By Farid Ahmed
IPS News Agency
COX’S BAZAR, Bangladesh, Sep 18 2017 (IPS) – Forsaken and driven out by their home country Myanmar, tens of thousands of Rohingyas are struggling to survive in Bangladesh’s border districts amid scarcities of food, clean water and medical care, mostly for children and elderly people.
In a desperate flight to escape brutal military persecution, men, women and children in the thousands have walked for miles, travelled on rickety fishing boats or waded through the Naf — the river that divides Bangladesh and Myanmar.
“I saw my houses being burned down and left behind all our belongings… my father was killed in front of us,” 12-year-old Nurul Islam told IPS as he reached Teknaf border in Bangladesh on Sep. 13. “In a bid to escape along with my mother and a younger brother, we walked almost a week to reach Bangladesh following a trail of people streaming out of Rakhine villages for cover.”
Islam is one of over 400,000 Rohingyas who have made the defiant and arduous journey to neighbouring Bangladesh in the past three weeks. Many of them were shot dead, drowned in the river or blown up in landmines placed in their path of escape.
Yet every hour, the number of new arrivals is rising. There seems no end to the steady flow of Rohingyas carrying sacks of belongings – whatever they could save from burning – or children on their shoulders or laps, or carrying weaker elderly people on their back or bamboo yokes. As they arrived, they were devastated, but happy to find themselves still alive – at least for the time being.
“It was a nightmare…the crackle of bullets and burning flames still haunt me.” — Rebeka Begum
But aid groups, both local and international, warn that this already overpopulated, impoverished South Asian nation is now overwhelmed by the sudden influx of refugees.
They said lack of food and medical aid are leading to a humanitarian catastrophe as starving or half-fed people arrive already suffering from malnutrition, and an inadequate safe water supply and poor sanitation facilities could cause breakouts of waterborne diseases.
“We’ve already detected many cases of skin or diarrhoeal diseases,” Ibrahim Molla, a physician from Dhaka Community Hospital now aiding refugees in Cox’s Bazar, told IPS
The UN refugee agency UNHCR and International Organization for Migration (IOM) held a joint press conference in Dhaka on Thursday where officials estimated the number of fleeing Rohingyas might reach one million as their influx continued.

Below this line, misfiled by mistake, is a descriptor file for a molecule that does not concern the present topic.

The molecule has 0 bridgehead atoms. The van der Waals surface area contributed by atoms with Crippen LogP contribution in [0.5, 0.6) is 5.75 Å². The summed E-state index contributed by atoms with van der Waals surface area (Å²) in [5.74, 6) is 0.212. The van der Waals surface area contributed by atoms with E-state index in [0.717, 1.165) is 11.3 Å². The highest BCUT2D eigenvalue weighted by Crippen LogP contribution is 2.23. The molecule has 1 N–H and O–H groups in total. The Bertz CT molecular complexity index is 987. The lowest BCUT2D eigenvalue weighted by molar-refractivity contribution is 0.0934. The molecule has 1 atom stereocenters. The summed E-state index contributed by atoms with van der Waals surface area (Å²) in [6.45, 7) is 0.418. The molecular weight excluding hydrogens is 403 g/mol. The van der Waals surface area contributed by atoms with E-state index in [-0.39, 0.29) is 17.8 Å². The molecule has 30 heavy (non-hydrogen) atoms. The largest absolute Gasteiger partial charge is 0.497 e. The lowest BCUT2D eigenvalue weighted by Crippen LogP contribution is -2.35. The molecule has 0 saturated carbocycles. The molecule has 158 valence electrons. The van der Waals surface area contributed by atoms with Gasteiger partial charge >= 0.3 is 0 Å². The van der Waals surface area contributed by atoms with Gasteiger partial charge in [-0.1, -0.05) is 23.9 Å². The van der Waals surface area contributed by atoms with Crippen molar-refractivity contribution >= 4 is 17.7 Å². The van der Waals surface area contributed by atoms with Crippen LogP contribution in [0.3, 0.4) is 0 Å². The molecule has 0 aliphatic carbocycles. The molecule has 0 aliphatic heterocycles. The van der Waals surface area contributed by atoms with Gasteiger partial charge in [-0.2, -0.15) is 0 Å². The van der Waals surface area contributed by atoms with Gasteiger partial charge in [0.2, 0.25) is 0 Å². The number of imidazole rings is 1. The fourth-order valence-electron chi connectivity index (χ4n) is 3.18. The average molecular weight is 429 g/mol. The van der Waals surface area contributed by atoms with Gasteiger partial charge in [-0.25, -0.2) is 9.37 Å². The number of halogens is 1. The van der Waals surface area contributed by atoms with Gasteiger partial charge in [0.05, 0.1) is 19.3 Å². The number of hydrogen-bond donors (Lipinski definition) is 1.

The latest round of Rohingya crisis unfolded as Myanmar’s army conducted a brutal crackdown on “Rohingya militants” who attacked a security outpost killing solders in the last week of August. Though not independently verified, according to eyewitness accounts of fleeing Rohingyas, the Myanmar army torched village after village, the homes of ethnic Rohingya Muslims, in reprisal, killing hundreds.
Myanmar authorities denied the allegations, but satellite images released by a number of international rights groups corroborated the claim made by the Rohingya refugees.
In addition to arson, the Myanmar soldiers were also accused of raping Rohingya women.
Local people in Teknaf also said they saw huge fires and black smoke billowing across the Naf River from the Myanmar side several times.
The UN refugee chief called the situation a “textbook example of ethnic cleansing” in Rakhine state in Myanmar.
It was not the first time the Rohingyas, mostly Muslims, have been targeted and faced discrimination in their hometowns of Buddhist-majority Myanmar, where they lived for centuries. In the past few decades, they have been stripped of citizenship, denied basic rights and made stateless, leading the UN to describe them as “the most persecuted people on earth.”
As the Rohingyas crossed finally the border after their death-defying trudge to Bangladesh’s southeast districts of Cox’s Bazar and Bandarban, many had no safe shelter, food or drinking water in a country of 160 million people, though Bangladesh Prime Minister Sheikh Hasina promised to accommodate all on humanitarian grounds.
Though many countries started sending aid and others made promises, many Rohingya refugees were still starving or passing days half-fed. Those who were strong enough to jostle fared the best as local volunteers distributed limited amounts of food and water.
In many places when trucks carrying aid were spotted, starving people blocked them and desperately tried to grab food. The distribution process turned risky as the inexperienced volunteers threw food to the crowd of refugees from the trucks.
As they scuffled for food and water, many people were injured in stampedes or caned by the people given responsibility to discipline the refugees crowding for aid.